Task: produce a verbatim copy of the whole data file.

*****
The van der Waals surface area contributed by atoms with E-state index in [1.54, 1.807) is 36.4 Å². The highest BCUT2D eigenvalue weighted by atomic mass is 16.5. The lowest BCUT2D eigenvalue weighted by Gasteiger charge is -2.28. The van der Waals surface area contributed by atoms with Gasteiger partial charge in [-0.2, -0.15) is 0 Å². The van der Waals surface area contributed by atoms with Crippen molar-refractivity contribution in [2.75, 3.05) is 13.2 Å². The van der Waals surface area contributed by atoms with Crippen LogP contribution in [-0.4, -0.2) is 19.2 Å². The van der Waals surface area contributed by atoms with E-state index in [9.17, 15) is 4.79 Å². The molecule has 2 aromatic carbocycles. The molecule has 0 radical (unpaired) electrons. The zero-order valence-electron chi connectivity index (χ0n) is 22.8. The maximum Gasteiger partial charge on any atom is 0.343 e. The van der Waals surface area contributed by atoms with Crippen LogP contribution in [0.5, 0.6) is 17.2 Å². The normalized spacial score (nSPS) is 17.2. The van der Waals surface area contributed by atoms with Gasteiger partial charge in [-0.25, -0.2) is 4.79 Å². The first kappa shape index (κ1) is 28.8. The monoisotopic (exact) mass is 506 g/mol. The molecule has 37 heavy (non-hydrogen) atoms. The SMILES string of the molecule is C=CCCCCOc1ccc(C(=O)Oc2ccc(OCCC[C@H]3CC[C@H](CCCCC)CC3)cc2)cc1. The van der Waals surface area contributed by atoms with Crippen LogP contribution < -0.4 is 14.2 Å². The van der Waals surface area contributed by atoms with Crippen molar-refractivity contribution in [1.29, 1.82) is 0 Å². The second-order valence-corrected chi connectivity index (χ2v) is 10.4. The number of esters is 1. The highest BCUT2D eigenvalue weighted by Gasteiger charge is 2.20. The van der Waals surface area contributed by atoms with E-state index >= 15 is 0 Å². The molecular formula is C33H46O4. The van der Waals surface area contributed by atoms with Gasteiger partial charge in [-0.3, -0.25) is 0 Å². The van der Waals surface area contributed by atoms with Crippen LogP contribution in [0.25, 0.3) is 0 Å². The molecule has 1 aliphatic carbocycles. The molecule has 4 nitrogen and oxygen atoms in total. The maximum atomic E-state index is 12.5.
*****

The van der Waals surface area contributed by atoms with E-state index in [1.54, 1.807) is 36.4 Å². The highest BCUT2D eigenvalue weighted by atomic mass is 16.5. The lowest BCUT2D eigenvalue weighted by Gasteiger charge is -2.28. The van der Waals surface area contributed by atoms with Gasteiger partial charge in [-0.2, -0.15) is 0 Å². The van der Waals surface area contributed by atoms with Crippen molar-refractivity contribution in [2.75, 3.05) is 13.2 Å². The van der Waals surface area contributed by atoms with Crippen LogP contribution in [-0.4, -0.2) is 19.2 Å². The van der Waals surface area contributed by atoms with E-state index in [9.17, 15) is 4.79 Å². The molecule has 2 aromatic carbocycles. The molecule has 0 radical (unpaired) electrons. The zero-order valence-electron chi connectivity index (χ0n) is 22.8. The maximum Gasteiger partial charge on any atom is 0.343 e. The van der Waals surface area contributed by atoms with Crippen LogP contribution in [0.5, 0.6) is 17.2 Å². The normalized spacial score (nSPS) is 17.2. The van der Waals surface area contributed by atoms with Gasteiger partial charge in [-0.25, -0.2) is 4.79 Å². The first kappa shape index (κ1) is 28.8. The monoisotopic (exact) mass is 506 g/mol. The molecule has 37 heavy (non-hydrogen) atoms. The SMILES string of the molecule is C=CCCCCOc1ccc(C(=O)Oc2ccc(OCCC[C@H]3CC[C@H](CCCCC)CC3)cc2)cc1. The van der Waals surface area contributed by atoms with Crippen LogP contribution < -0.4 is 14.2 Å². The van der Waals surface area contributed by atoms with Crippen molar-refractivity contribution in [1.29, 1.82) is 0 Å². The second-order valence-corrected chi connectivity index (χ2v) is 10.4. The number of esters is 1. The highest BCUT2D eigenvalue weighted by Gasteiger charge is 2.20. The van der Waals surface area contributed by atoms with E-state index >= 15 is 0 Å². The molecular formula is C33H46O4. The van der Waals surface area contributed by atoms with Gasteiger partial charge in [-0.3, -0.25) is 0 Å². The van der Waals surface area contributed by atoms with Crippen LogP contribution in [0.25, 0.3) is 0 Å². The molecule has 1 aliphatic carbocycles. The molecule has 4 nitrogen and oxygen atoms in total. The maximum atomic E-state index is 12.5.